* with CRM Core Match. This is typically done by creating a custom object that extends 
 * CrmCoreMatchEngine.
 * @param array $values
 * 	An associative array, including a key for the contact record passed by reference.
function hook_crm_core_match_engine_register(){
  return new FooMatchingEngine();

 * FooMatchingEngine class
 * Example of how to define a matching engine of your own.
 * Extends CrmCoreMatchEngine to provide rules for identifying duplicate contacts.
class FooMatchingEngine extends CrmCoreMatchEngine {

   * The constructor function.
   * This function identifies the matching engine to CRM Core Match.
	 * Note that each matching engine can define it's own settings page through the settings array. Matching
	 * engines can feel free to pass in multiple configuration links, if appropriate.
  public function __construct() {
    $this->name = t('Foo Matching Engine');
    $this->machineName = 'foo_matching_engine';
    $description = 'Handles some kind of matching for new contacts.';
    $this->description = t($description);
    $this->settings = array(
        'name' => 'settings',
        'path' => 'admin/config/crm-core/match/foo',
        'label' => t('Configuration'),

   * The execute method handles the actual matching. You can do anything you want here.
   * Note that the contact record is passed in by reference. If you want to modify the contact
   * record based on the results of a match, go ahead. 
   * @see CrmCoreMatchEngineInterface::execute()
  public function execute(&$contact, &$ids = array()) {
    // check a public web service to see if a contact is who they say he is
    if ($this->status) {
      // as a best practice, it's always a good idea for each matching engine to have it's 
      // own configuration page, and to specify rules for how to process various contact types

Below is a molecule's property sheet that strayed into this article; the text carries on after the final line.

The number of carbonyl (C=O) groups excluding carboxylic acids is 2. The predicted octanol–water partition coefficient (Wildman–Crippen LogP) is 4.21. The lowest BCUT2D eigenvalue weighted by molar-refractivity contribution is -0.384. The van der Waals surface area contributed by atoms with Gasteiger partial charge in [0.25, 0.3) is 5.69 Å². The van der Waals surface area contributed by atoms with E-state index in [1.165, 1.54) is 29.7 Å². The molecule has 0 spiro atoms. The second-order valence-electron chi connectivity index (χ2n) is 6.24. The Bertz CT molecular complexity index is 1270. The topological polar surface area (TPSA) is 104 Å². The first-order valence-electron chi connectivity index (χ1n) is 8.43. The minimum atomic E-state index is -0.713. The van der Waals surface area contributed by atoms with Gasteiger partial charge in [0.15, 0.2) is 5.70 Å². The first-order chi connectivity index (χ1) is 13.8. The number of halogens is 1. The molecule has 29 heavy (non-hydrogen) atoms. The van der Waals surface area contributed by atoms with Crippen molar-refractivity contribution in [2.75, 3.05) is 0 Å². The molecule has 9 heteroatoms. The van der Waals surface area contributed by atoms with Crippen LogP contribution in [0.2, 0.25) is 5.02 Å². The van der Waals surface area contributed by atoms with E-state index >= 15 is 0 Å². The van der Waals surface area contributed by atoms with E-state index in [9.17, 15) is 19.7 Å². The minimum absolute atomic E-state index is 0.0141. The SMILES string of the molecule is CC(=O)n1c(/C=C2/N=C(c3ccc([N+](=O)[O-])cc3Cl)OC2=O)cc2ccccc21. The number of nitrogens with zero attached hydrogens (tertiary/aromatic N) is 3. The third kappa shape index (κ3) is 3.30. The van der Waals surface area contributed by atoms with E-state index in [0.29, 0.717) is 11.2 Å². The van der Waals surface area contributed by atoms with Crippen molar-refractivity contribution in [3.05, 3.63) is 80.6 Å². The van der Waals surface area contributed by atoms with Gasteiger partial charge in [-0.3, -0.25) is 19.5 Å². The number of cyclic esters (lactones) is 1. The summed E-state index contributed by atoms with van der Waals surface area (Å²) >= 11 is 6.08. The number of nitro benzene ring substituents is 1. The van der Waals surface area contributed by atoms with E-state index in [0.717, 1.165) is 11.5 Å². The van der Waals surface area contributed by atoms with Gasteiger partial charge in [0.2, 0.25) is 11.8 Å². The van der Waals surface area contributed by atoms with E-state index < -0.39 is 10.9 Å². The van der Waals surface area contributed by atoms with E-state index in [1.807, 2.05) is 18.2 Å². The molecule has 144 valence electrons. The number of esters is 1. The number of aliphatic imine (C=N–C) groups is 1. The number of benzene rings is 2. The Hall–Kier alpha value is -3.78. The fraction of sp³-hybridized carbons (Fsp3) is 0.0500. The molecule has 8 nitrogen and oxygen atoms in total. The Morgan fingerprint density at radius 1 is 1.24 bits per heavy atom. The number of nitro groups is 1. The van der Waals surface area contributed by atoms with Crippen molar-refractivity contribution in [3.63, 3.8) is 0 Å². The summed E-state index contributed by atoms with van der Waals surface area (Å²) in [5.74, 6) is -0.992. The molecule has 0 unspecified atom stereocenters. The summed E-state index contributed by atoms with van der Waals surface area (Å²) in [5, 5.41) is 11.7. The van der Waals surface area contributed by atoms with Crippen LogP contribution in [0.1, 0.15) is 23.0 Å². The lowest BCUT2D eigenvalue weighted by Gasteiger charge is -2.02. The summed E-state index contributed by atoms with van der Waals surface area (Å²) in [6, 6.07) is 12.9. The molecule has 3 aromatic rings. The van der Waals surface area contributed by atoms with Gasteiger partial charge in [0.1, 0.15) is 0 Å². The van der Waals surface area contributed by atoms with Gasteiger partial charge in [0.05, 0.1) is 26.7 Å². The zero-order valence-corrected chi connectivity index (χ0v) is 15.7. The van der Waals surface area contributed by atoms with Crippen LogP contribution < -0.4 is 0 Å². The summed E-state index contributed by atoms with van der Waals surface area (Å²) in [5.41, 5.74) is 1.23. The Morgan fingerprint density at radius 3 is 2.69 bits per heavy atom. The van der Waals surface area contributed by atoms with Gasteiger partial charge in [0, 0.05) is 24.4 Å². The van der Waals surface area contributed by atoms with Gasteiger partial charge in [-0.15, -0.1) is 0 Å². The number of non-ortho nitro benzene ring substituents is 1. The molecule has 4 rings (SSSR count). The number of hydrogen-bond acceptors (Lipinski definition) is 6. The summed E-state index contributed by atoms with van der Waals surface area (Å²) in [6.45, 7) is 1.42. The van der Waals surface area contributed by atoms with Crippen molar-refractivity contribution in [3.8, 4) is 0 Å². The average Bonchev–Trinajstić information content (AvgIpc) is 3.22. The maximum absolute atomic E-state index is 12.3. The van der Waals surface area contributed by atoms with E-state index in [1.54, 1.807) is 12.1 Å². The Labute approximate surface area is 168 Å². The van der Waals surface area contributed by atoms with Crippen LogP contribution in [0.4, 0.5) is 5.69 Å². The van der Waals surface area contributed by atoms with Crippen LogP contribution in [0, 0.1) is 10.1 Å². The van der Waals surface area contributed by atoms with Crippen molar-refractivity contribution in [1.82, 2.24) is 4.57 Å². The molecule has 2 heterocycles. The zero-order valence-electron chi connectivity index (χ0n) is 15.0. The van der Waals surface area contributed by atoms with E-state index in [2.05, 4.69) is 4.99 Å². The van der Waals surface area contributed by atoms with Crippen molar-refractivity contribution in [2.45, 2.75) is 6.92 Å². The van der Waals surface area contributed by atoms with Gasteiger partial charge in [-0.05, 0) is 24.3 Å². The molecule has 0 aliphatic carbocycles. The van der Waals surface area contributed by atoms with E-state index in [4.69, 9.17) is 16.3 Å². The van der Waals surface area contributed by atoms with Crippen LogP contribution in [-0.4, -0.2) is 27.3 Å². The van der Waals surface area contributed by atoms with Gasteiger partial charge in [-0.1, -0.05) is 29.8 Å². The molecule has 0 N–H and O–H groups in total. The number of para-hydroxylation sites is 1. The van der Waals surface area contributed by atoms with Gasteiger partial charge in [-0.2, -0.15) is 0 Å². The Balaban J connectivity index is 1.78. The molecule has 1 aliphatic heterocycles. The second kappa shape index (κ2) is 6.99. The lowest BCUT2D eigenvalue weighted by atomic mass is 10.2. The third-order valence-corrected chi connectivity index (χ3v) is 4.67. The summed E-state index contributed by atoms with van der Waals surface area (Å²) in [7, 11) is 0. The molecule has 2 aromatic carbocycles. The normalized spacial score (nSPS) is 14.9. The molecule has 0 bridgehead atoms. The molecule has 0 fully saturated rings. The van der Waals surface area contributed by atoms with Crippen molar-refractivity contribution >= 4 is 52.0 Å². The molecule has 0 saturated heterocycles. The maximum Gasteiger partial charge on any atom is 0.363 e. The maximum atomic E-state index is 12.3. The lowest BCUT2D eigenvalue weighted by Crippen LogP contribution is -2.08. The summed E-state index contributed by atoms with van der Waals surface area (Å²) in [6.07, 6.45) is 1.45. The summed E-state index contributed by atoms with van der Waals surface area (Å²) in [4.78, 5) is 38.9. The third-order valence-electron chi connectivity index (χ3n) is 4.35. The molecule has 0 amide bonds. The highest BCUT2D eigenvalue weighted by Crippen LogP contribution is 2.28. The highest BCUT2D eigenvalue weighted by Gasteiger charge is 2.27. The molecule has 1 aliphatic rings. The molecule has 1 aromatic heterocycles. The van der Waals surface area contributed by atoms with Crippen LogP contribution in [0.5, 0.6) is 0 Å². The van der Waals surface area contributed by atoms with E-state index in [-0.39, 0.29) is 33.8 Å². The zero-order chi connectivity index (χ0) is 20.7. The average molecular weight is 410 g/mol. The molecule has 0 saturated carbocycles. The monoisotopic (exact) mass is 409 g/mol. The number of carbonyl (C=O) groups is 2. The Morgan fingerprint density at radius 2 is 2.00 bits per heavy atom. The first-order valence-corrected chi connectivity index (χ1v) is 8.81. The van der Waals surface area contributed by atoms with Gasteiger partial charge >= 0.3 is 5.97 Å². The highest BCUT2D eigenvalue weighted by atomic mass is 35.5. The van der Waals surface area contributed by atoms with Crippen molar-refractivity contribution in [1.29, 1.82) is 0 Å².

// in specific ways.
      $base_config = foo_load_contact_type_config($contact->type);
      // Check if match is enabled for this contact type.
      if ($base_config['status']) {
        // check an external system for a membership id
        if ($contact->member_id != ''){
          $request =  '' . $contact->member_id . '&results=4&output=json';
          $response = json_decode($request);
          // update the contact record 
          if($contact->extId !== 0){
            $contact->fName = $response['first_name'];
            $contact->lName = $response['last_name'];
            $contact->external_id = $response['member_uid'];
            // check CRM Core for a match. If the external ID is already there, return the ID
            // otherwise, this is a new contact, we don't need to do anything
            $query = new EntityFieldQuery();
            $query->entityCondition('entity_type', 'crm_core_contact')
              ->entityCondition('bundle', $contact->type)
              ->fieldCondition('external_id', 'value', $contact->external_id, '=');

            $results = $query->execute();
              $ids[] = $results['crm_core_contact'];